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Erja Lyytinen

Forbidden Fruit

Ruf Records

If ‘Grip Of The Blues’ showed how well this lady can play and sing then this new release underlines songwriting skills developing apace. German label RUF seem to be on a roll at present will a set of 2013 albums that is varied and deep, this one being as good as any of them.

Clearly Erja has an uncanny guitar partnership with David Floreno, whose electric and acoustic guitar work is exemplary, not to mention backing vocals. With Davide aboard, Ms Lyytinen can flourish and flourish she does.  If the bass playing on this set sounds springheeled and accomplished it’s no surprise – Roger Inniss has been prised from ‘X Factor’ journeyman work and brought in (presumably on the back of his RUF tour contributions) to thwack the thick strings on this set. Miri Miettinen drums with a hint of original Tull skinsman Clive Bunker in his steady but creative panache and keys are played with style by Harri Taittonen. Bloody miracle if I’ve got the spelling korrekt on that lot !

These blues and roots lasses always impress best in a live setting, as does St Joanne of Shaw Taylor of course – hence one would hope that the mountain breeze-driven ‘Change Of Season’ will be included in the setlist for promotional dates. Lovely winsome vocal, weaving guitars and plenty of melody here, pus a fine platform for guitar runs. The likes of Hot Chip can only dream about the dynamics and impact of material this good, performed this well.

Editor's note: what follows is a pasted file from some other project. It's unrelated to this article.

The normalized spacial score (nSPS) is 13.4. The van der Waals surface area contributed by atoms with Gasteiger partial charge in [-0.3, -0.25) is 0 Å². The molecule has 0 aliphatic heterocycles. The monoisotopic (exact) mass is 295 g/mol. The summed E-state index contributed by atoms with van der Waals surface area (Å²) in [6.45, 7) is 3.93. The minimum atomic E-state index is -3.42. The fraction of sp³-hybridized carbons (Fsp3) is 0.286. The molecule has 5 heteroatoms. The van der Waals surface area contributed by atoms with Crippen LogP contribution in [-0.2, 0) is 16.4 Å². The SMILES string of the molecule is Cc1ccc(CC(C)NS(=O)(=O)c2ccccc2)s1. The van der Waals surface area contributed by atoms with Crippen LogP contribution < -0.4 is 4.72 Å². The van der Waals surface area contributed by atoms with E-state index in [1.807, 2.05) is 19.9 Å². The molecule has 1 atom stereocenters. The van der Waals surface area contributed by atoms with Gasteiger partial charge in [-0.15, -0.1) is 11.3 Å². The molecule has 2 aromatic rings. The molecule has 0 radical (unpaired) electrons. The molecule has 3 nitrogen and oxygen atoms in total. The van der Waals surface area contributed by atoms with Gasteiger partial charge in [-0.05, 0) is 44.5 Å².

So what else do we like on this album ?   The regal opener ‘Joyful Misery’ has cool keyboard tones and a catchy chorus – double tracked ? – and isn’t a million metres from Stevie Nicks at her best. Strangely the emphatic guitar break recalls Lindsey Buckingham. (Why don’t they make the Buckingham Nicks album available ? I prefer it to ‘Rumours’…)

‘Hold On Together’ is a loping blues workout with tempo change tricks and another just-so vocal and lyrical musings on the state of things ; the insidious ‘ At Least We Still Fight’ is a (deliberately) curious love song about a frictional relationship with whipped cream vocal harmonies that soothe the audio palate, considered touch-of-vinegar guitar break and all. The band here almost sound as they are on an Andrew Gold or Jackson Browne session, dig that bass !

Title cut ‘Forbidden Fruit’ has a dense acoustic intro and philosophical lyric – so much space in this music and it’s used to best effect. Serving the song in much that way that Bonnie Raitt or John Hiatt make records rather than using songs to display technique. There are enough acts doing that….

Last Wednesday I was watching the slide maestro Michael Messer perform ‘Death Letter’ the Son House lament HIS way, at a guitar event ; now here is that song once again on Erja’s CD, she has added jazz chord variations to give it her own flavour. One can only approve. The funk spills out of ‘Press My Button’ which will appeal to the Tedeschi followers and closer ‘Things About Coming My Way’ heads us back to traditional chordal patterns and subtle slide work

All these tracks serve to highlight Erja’s distinctive singing and moreover a quality group making her sound ace. Just what a band should do

Pete Sargeant

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